with schizophrenia have a threefold increased rate of metabolic meta-analysis (17 studies; n = 1968) that lifestyle interventions
syndrome.2 Obesity is twice as prevalent in this population and it that included standard dietary advice and instruction and encour-
contributes to excess mortality from cardiovascular disease.3 agement to regularly increase physical activity were associated
Additionally, unhealthy lifestyles due to sedentary behaviour with small but significant treatment effects for weight loss over
and poor diet also contribute to high rates of obesity and risk the short term (≤6 months) and longer term (≥12 months).
of weight-related conditions such as diabetes, hypertension and However, only two of the the six trials included in the review by
dyslipidaemia in people with schizophrenia. Naslund et al that measured outcomes at 12 months demonstrated
Reducing the so-called ‘mortality gap’ in people with serious significantly positive effects for weight loss. These two trials – the
mental illness is a major public health policy goal. To mainstream ACHIEVE and STRIDE trials – were conducted in the US and
the issues faced by people with serious mental illness, National offered intensive lifestyle interventions that drew on behavioural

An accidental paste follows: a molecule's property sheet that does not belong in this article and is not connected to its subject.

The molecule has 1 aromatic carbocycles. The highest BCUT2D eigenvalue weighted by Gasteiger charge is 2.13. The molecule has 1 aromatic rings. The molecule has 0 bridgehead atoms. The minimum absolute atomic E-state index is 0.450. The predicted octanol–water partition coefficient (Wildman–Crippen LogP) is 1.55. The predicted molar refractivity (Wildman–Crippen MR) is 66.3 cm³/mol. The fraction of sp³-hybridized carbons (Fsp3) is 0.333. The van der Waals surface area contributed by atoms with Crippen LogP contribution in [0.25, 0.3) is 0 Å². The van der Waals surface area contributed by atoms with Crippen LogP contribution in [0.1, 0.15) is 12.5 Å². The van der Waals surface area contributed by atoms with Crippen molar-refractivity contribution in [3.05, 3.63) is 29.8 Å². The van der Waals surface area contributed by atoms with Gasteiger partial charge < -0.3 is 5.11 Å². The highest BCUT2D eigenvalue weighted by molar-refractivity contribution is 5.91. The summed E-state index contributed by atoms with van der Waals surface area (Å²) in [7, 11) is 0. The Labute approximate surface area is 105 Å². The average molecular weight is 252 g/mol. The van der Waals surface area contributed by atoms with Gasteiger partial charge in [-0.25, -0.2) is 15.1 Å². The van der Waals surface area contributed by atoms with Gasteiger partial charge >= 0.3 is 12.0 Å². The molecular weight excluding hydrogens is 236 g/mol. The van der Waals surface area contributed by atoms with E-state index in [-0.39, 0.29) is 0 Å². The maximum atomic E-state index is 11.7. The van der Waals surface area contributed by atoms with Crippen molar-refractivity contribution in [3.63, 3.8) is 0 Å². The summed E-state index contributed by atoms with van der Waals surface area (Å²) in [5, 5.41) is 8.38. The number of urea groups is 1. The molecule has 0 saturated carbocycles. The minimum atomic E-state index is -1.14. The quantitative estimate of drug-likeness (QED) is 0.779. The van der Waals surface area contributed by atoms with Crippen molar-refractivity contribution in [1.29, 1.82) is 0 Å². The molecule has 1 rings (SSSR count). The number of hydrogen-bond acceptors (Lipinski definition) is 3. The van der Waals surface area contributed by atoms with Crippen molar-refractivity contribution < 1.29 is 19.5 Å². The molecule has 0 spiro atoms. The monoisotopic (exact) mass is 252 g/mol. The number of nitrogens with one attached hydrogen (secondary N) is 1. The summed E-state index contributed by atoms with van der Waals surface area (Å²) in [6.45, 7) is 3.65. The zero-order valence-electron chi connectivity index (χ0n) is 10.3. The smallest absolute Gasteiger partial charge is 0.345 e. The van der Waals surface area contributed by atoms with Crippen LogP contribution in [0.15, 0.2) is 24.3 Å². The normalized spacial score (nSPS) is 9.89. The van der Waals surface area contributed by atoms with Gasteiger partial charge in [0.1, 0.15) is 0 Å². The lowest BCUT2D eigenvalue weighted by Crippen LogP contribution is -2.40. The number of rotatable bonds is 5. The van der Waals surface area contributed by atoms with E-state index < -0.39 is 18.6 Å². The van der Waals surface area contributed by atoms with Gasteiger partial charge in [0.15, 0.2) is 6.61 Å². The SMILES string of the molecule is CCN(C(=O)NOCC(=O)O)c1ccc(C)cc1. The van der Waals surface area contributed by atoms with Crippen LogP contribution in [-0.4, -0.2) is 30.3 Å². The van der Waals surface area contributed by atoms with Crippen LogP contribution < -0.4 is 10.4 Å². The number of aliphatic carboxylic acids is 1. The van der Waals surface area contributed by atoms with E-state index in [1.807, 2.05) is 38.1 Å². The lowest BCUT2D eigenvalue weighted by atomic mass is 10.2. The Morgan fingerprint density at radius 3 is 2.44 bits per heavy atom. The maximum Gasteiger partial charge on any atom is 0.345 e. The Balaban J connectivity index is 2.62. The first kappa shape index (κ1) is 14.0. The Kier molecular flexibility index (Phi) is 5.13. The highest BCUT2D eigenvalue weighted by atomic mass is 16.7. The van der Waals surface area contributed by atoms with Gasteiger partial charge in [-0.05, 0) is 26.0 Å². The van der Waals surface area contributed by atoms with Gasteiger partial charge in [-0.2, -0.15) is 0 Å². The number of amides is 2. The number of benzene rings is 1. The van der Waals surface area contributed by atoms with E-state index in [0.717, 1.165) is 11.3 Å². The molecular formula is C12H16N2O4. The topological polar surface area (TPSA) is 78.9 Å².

Health Service (NHS) England has stated that by 2020/21 at least approaches known to be effective for weight loss and reducing car-
280 000 people with illnesses such as schizophrenia should have diovascular risk in the general population, such as the Dietary
their physical health needs met by increasing early detection and Approaches to Stop Hypertension (DASH) diet. By contrast, a
expanding access to evidence-based physical care assessment and recent Danish trial (n = 428) that tested a similarly intensive pro-
National Institute for Health and Care Excellence (NICE)-recom- gramme of lifestyle coaching plus care coordination in people
mended lifestyle interventions.4 However, much of the guidance with schizophrenia-spectrum disorder and abdominal obesity
targeted at reducing physical risk factors and promoting behaviour failed to show any benefit over 12 months in 10-year cardiovascular
change is not tailored to meet the needs of people with serious disease risk or for any secondary outcomes, including weight reduc-
mental illness and there is considerable scope to enhance the evi- tion. This suggests that individual behaviour-change interventions
dence base to support implementation of effective lifestyle might not always be the most appropriate and effective way to
interventions. support weight loss in vulnerable people with schizophrenia.8
There are other interventions that can be considered for this popu-
† See this issue. lation, either as alternatives or in combination with a lifestyle

Promoting weight loss in people with schizophrenia

approach. These include metformin, which lessens weight gain and well-established psychosis (only 6% of trial participants had been
metabolic disturbance in people with serious mental illness and is receiving treatment for less than 1 year) and the intervention
already recommended by NICE for the prevention of diabetes targeted people who were already overweight. There is growing evi-